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Archive for the ‘Quotes’ Category

We are fast approaching the Elmhurst Garden Walk and Faire, which is on July 9th this year. The homeowners are busy as bees weeding, planting, adding flourishes and embellishing with their individual styles. This year has been cool and wet and erratic, a challenge for sure – but each year brings its own trials. I am always amazed at the ingenuity and fortitude of homeowners preparing for hundreds of strangers to walk through their gardens. I am also very grateful for it allows the club to provide very generous scholarships along with community endeavors.

This year, I have the pleasure of writing the garden descriptions, which means I see the gardens as they are emerging and until the crunch is on to go to print. We don’t release the names or addresses until the day of the event, but, dear reader, I CAN tell you that the gardens are as amazing as they are varied. From newer construction to a century old homestead, they reflect the character of the gardeners and their many ways of gardening and there is something of interest for everyone in attendance.  The York High School gardens are an added feature this year and they are as inspiring as they are educational. There is also a Faire in Wilder Park with vendors selling garden related products and plants and there will be a butterfly festival as well. More information is here.

While I cannot show you the gardens, I did want to show you this one element I found in one of the gardens, which harkens back to my previous post on nests. The gardeners, a most charming couple, have incorporated nests in several spots of the garden. I found this one quite enchanting coupled with Emily Dickinson’s words.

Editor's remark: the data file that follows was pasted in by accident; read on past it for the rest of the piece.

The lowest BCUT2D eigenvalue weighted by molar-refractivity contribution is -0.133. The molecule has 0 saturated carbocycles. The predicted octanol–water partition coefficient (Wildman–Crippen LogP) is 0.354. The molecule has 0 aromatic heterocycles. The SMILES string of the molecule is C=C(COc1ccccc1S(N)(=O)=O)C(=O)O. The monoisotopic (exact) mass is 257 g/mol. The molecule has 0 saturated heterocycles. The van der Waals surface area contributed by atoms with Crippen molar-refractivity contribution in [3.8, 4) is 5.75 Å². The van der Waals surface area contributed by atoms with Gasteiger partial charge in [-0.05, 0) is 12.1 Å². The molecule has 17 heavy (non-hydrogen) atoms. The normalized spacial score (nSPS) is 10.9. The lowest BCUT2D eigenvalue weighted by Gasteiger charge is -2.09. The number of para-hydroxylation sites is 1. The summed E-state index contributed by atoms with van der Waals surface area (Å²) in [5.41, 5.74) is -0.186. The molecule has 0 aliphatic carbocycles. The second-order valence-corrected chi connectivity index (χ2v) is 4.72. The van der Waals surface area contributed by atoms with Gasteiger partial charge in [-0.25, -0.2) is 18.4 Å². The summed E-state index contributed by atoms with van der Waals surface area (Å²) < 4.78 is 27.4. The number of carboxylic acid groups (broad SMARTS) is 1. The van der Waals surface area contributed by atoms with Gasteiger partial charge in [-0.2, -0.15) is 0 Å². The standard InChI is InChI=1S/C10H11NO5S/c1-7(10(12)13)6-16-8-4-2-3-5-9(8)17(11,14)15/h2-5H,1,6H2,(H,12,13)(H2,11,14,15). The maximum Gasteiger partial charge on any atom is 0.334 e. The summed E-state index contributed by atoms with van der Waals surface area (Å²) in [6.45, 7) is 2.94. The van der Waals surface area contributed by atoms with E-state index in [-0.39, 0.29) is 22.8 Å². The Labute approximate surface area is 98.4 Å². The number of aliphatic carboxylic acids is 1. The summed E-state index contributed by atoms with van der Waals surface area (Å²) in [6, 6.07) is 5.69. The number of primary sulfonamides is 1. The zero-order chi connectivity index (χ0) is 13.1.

If I can stop one heart from breaking,
I shall not live in vain;
If I can ease one life the aching,
Or cool one pain,
Or help one fainting robin
Unto his nest again,
I shall not live in vain.

Emily Dickinson

 

 

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First, the woody stems swell,


then a tight bud pushes forth and changes,

a petal at a time,

from winter wear into a silken skirt. Stylish Springtime flair..

Tree Peonies.

The epitome of how to dress for tea.

half a mind
to dress up and bow down
to the peony
~ Shiki

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When despair for the world grows in me
and I wake in the night at the least sound
in fear of what my life and my children’s lives may be,
I go and lie down where the wood drake
rests in his beauty on the water, and the great heron feeds.
I come into the peace of wild things
who do not tax their lives with forethought
of grief. I come into the presence of still water.
And I feel above me the day-blind stars
waiting with their light. For a time
I rest in the grace of the world, and am free.

– Wendell Berry, The Peace of Wild Things

April is National Poetry Month.

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As we perused the vast holdings of my laptop computer, Ezra pointed to a word on the bookmark bar.

“Yia Yia, what’s that?”.

“What, honey?”.

“That. It says strawberry. What is it?”